• The natural artesian mineral hot springs (a tourist draw) were discovered in 1907 by oil drillers (who were none too happy about it). We stayed at Sycamore Mineral Springs Resort, an upscale 100-acre property in the woodlands of Avila Valley. The spacious, well-appointed and quiet Meadows suites connect to the main resort by elevated walkway over Avila Beach Drive. While the publicly rentable mineral baths are closed, suites have their own private hot tubs. The restaurant’s patio is open for excellent dining and the resort accesses two trails:
  • Bob Jones Trail: This 2.5-mile trail from the Ontario Road trailhead to Avila Beach (a mile less starting from the resort) is a pedestrian-/bike-/pet-friendly walkway. Meandering alongside the creek, it mirrors the route of the Pacific Coast narrow-gauge railway that once connected Avila Beach to San Luis Obispo. It was named in honor of environmental engineer Bob Jones for his tireless efforts conserving California’s land and water.
  • Sycamore Crest Trail: This 1.5-mile round-trip hike departs from the resort and ascends the north slope of Ontario Hill. Looking right from the 700-foot summit are views of Avila Beach, the port and the old oil tank farm slated for resort development. It intersects with Ontario Ridge Trail, so you can extend your hike down to the caves and coves at Pirates Cove Beach. The Etna Valley wineries are nestled in the nearby San Luis Obispo hills, which boasts one of the longest growing seasons; the cool Pacific winds and morning fog create an ideal microclimate for pinot noir and chardonnay. Unable to currently host events or large gatherings, most wineries continue to offer wine tastings outdoors. We visited two:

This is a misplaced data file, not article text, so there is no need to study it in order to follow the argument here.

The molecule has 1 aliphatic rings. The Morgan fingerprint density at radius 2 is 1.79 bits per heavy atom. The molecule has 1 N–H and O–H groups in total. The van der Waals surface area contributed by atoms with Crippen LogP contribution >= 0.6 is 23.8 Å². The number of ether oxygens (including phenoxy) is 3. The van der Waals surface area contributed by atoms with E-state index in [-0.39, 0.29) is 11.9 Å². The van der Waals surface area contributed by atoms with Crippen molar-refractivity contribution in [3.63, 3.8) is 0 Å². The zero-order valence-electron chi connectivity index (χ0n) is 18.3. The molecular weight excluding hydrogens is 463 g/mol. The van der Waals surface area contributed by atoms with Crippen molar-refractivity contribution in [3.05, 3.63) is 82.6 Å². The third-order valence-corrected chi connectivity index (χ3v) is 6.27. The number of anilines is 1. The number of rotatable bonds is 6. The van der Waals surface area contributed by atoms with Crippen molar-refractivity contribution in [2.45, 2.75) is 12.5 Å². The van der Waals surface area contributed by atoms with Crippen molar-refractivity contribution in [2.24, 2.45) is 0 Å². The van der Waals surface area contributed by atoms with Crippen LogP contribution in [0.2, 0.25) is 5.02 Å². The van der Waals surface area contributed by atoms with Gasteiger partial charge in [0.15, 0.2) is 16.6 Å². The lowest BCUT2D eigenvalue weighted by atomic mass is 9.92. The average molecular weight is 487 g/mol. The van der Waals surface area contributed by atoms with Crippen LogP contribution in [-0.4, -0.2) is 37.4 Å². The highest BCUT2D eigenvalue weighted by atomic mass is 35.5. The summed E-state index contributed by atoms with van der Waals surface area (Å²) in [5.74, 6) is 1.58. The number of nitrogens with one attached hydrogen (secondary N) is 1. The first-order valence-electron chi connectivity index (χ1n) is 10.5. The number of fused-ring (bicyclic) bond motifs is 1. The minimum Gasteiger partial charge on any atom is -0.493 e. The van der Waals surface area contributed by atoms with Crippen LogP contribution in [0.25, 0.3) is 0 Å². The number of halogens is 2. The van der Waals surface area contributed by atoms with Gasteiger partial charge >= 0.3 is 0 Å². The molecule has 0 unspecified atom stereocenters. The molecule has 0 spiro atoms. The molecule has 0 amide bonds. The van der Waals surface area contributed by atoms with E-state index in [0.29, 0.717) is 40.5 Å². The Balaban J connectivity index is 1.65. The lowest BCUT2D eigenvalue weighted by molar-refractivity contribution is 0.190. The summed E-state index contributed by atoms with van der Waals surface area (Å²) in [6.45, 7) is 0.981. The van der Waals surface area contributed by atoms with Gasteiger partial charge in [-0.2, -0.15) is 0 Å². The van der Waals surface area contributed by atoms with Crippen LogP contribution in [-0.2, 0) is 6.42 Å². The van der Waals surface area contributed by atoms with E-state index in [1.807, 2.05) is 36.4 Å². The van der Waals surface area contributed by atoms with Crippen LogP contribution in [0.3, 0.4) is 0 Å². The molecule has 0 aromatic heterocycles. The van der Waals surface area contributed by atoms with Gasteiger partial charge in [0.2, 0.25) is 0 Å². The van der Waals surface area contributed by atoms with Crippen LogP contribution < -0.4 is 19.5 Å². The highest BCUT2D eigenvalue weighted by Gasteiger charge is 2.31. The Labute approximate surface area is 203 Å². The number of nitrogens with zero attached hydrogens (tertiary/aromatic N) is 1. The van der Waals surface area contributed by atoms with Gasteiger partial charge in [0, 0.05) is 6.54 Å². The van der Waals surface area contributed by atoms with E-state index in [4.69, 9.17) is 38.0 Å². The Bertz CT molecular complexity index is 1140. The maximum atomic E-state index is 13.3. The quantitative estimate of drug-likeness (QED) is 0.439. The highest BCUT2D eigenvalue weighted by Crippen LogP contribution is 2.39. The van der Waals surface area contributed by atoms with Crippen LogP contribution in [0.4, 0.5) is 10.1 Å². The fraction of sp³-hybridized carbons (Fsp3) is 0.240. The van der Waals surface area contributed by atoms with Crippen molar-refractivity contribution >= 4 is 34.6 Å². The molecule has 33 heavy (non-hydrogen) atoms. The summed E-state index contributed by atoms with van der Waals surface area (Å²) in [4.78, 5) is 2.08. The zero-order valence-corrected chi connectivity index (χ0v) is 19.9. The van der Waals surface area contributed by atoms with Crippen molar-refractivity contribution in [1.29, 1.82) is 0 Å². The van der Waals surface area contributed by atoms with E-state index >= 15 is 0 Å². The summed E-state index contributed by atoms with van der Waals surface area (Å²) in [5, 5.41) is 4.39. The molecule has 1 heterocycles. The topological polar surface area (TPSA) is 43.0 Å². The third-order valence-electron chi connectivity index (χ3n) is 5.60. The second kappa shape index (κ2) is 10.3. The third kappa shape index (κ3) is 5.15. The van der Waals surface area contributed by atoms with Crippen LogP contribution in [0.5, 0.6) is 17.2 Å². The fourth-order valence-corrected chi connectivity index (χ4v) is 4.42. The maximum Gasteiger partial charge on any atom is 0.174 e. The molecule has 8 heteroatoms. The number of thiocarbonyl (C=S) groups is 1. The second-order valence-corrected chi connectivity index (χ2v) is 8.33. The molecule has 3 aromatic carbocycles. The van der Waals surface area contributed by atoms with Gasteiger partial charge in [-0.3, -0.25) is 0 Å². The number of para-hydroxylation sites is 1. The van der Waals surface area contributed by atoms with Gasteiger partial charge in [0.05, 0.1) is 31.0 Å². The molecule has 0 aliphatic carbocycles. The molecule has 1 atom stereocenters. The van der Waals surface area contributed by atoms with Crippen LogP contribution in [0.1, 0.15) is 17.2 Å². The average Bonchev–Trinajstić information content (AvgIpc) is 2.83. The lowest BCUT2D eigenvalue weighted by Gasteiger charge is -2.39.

• Kynsi: This small family-run operation produces limited quantities of varietals sourced from select wineries and a great pinot noir from its own estate’s Stone Corral Vineyard. With 30 years experience in the wine industry, owner Don Othman is largely known for his invention of a gas pressure racking wand to transfer wine ​from barrels without oxidation or agitation. Located in a renovated 1940s dairy, it once had a serious gopher infestation, which a barn owl rectified. The winery’s logo is now an owl and the name, Kynsi, means talon in Finnish. Our tasting was conducted by Othman’s son-in-law’s brother … family all the way!